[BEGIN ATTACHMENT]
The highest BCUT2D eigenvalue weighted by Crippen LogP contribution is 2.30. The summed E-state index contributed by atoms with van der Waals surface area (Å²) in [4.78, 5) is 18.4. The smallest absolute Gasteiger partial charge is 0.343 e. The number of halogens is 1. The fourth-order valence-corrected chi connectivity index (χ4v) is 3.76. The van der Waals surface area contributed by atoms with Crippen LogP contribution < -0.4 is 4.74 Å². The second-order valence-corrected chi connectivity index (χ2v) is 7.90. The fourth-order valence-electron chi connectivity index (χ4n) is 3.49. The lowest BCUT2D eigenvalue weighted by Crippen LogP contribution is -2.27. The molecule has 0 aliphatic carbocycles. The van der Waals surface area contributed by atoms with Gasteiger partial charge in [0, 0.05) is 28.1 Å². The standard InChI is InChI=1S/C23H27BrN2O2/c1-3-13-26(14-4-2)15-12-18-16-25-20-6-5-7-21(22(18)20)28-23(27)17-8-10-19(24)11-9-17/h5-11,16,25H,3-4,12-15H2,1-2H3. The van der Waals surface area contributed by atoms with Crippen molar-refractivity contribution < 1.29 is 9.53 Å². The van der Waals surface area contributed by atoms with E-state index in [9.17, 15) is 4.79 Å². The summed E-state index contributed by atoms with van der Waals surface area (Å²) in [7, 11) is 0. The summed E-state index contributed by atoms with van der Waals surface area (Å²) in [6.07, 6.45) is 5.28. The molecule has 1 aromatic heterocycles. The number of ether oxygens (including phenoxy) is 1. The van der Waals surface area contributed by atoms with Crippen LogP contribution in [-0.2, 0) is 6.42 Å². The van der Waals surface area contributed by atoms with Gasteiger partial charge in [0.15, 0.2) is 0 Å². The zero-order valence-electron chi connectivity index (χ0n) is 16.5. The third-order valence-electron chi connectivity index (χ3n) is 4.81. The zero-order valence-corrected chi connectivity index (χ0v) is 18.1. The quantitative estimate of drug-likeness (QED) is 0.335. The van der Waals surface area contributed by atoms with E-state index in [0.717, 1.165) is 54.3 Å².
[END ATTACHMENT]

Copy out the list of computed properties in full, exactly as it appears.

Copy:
The highest BCUT2D eigenvalue weighted by Crippen LogP contribution is 2.30. The summed E-state index contributed by atoms with van der Waals surface area (Å²) in [4.78, 5) is 18.4. The smallest absolute Gasteiger partial charge is 0.343 e. The number of halogens is 1. The fourth-order valence-corrected chi connectivity index (χ4v) is 3.76. The van der Waals surface area contributed by atoms with Crippen LogP contribution < -0.4 is 4.74 Å². The second-order valence-corrected chi connectivity index (χ2v) is 7.90. The fourth-order valence-electron chi connectivity index (χ4n) is 3.49. The lowest BCUT2D eigenvalue weighted by Crippen LogP contribution is -2.27. The molecule has 0 aliphatic carbocycles. The van der Waals surface area contributed by atoms with Gasteiger partial charge in [0, 0.05) is 28.1 Å². The standard InChI is InChI=1S/C23H27BrN2O2/c1-3-13-26(14-4-2)15-12-18-16-25-20-6-5-7-21(22(18)20)28-23(27)17-8-10-19(24)11-9-17/h5-11,16,25H,3-4,12-15H2,1-2H3. The van der Waals surface area contributed by atoms with Crippen molar-refractivity contribution < 1.29 is 9.53 Å². The van der Waals surface area contributed by atoms with E-state index in [9.17, 15) is 4.79 Å². The summed E-state index contributed by atoms with van der Waals surface area (Å²) in [7, 11) is 0. The summed E-state index contributed by atoms with van der Waals surface area (Å²) in [6.07, 6.45) is 5.28. The molecule has 1 aromatic heterocycles. The number of ether oxygens (including phenoxy) is 1. The van der Waals surface area contributed by atoms with Crippen LogP contribution in [-0.2, 0) is 6.42 Å². The van der Waals surface area contributed by atoms with Gasteiger partial charge in [0.15, 0.2) is 0 Å². The zero-order valence-electron chi connectivity index (χ0n) is 16.5. The third-order valence-electron chi connectivity index (χ3n) is 4.81. The zero-order valence-corrected chi connectivity index (χ0v) is 18.1. The quantitative estimate of drug-likeness (QED) is 0.335. The van der Waals surface area contributed by atoms with E-state index in [0.717, 1.165) is 54.3 Å².